Congratulations to Martyn Dowel, Rolf Christian Holth Olsen and Robert Spencer who all correctly identified this weeks mystery object – The Auxetophone designed by the British engineer Sir Charles Parsons. The Auxetophone was perhaps the most effective attempt, prior to the development of electrical amplification in the 1920’s, of increasing volume. Invented in 1904, it used air pressureContinue reading “Mystery Object of the week #11 Answer”
By Tony Locantro Courtesy of © EMI Group Archive Trust The bass-baritone Peter Dawson (1882–1961) came to the UK from his native Australia to study singing in 1903. His lessons with Sir Charles Santley stood him in good stead for a career that lasted almost 60 years and encompassed every kind of music, from the oratorios ofContinue reading “The bass-baritone Peter Dawson (1882–1961)”
By Tony Locantro The tenor Edward Lloyd (1845–1927) had a distinguished career for some 30 years as a leading oratorio and concert singer and was considered by some to be the foremost tenor exponent of that genre during the last quarter of the 19th century. He retired in December 1900, a few months afterContinue reading “The tenor Edward Lloyd (1845–1927)”
As interest in the gramophone increased, so did the ingenuity of the Gramophone Company’s technicians. Outside the limits of most people’s finances, these machines were still largely owned by the wealthy, so how to bring all this wonderful recorded music to the mass public? The early machines and discs were incapable of fillingContinue reading “HIS MASTER’S GRAMOPHONE, part 3”
This is the third in a series of articles about the great Eldridge Johnson and his Victor companies. By Carey Fleiner Ever tried to think up a name for a fledgeling company? It’s more difficult than you think. You can go literal BBC (British Broadcasting Corporation) or abstract such as Google or Yahoo. Why didContinue reading “Trouble in St Louis. How the Victor Company got its name.”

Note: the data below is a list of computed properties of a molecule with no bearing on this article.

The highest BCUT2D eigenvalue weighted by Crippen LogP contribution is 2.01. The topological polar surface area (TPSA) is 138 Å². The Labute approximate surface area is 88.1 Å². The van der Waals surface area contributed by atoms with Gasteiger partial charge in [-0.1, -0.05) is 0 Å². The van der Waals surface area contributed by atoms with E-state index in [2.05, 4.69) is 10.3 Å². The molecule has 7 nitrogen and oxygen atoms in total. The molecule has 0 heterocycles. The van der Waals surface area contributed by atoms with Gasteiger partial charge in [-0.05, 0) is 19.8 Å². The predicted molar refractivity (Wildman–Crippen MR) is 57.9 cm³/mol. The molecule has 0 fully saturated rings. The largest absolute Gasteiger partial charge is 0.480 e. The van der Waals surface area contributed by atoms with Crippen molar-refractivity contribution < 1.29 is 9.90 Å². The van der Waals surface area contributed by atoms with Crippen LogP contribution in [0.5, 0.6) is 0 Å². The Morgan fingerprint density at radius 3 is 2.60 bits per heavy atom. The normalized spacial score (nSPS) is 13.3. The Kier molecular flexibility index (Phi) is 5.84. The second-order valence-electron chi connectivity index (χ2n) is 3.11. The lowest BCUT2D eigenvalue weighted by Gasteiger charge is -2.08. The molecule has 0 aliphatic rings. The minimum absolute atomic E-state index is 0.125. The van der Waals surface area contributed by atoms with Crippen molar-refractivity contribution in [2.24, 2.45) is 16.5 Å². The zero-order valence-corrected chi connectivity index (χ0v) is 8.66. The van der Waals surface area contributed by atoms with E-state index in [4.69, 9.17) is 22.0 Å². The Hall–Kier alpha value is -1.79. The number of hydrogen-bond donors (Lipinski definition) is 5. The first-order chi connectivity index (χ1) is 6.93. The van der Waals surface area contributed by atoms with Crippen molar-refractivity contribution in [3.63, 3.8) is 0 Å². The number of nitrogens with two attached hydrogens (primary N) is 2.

But sadly no longer today. We have, however, just received this advert which shows the Stollwerk machine that played chocolate discs was being actively marketed “for the Christmas table” in Germany in 1904. More information about these chocolate discs (& more recent experiments in literally sweet sounds) in our earlier post, here.
This is the final part of a five-day series of blog entries about Russell Hunting, a maverick who was involved at the start of the very start of the record business when its pioneers were searching to find the best business model to capitalise on the new sound-recording and playback technology. Hunting tried all sortsContinue reading ““Stop Yer Tickling Jock”: The great Scottish singing swindle – Russell Hunting day #5″
This is the first of a series of early playback devices that are owned by the EMI Archive Trust. Its actually not a gramophone; its a phonograph. An Excelsior Pearl phonograph which was made in Cologne, Germany, in 1904 This is how the Trust describes the piece “Excelsior phonographs were produced by the Excelsiorwerk of CologneContinue reading “Glamorous gramophones and other early playback devices #1”